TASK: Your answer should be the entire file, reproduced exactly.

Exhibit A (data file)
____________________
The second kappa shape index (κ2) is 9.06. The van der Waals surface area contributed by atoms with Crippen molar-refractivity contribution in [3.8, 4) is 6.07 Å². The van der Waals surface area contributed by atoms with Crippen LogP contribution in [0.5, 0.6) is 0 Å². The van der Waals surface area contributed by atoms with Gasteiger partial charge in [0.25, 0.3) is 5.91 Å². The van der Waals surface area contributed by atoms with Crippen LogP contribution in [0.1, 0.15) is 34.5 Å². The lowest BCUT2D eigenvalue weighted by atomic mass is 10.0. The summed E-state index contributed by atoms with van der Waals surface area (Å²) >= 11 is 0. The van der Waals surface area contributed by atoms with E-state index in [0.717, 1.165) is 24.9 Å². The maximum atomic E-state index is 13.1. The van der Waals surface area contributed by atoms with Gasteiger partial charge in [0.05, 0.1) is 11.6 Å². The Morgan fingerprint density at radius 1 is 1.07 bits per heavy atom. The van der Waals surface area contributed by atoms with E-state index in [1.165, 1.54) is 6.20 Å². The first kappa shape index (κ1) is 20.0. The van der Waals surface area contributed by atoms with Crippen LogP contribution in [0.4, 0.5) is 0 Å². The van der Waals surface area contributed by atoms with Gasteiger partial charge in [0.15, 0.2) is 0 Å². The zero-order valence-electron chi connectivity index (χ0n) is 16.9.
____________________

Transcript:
The second kappa shape index (κ2) is 9.06. The van der Waals surface area contributed by atoms with Crippen molar-refractivity contribution in [3.8, 4) is 6.07 Å². The van der Waals surface area contributed by atoms with Crippen LogP contribution in [0.5, 0.6) is 0 Å². The van der Waals surface area contributed by atoms with Gasteiger partial charge in [0.25, 0.3) is 5.91 Å². The van der Waals surface area contributed by atoms with Crippen LogP contribution in [0.1, 0.15) is 34.5 Å². The lowest BCUT2D eigenvalue weighted by atomic mass is 10.0. The summed E-state index contributed by atoms with van der Waals surface area (Å²) >= 11 is 0. The van der Waals surface area contributed by atoms with E-state index in [0.717, 1.165) is 24.9 Å². The maximum atomic E-state index is 13.1. The van der Waals surface area contributed by atoms with Gasteiger partial charge in [0.05, 0.1) is 11.6 Å². The Morgan fingerprint density at radius 1 is 1.07 bits per heavy atom. The van der Waals surface area contributed by atoms with E-state index in [1.165, 1.54) is 6.20 Å². The first kappa shape index (κ1) is 20.0. The van der Waals surface area contributed by atoms with Crippen LogP contribution in [0.4, 0.5) is 0 Å². The van der Waals surface area contributed by atoms with Gasteiger partial charge in [0.15, 0.2) is 0 Å². The zero-order valence-electron chi connectivity index (χ0n) is 16.9.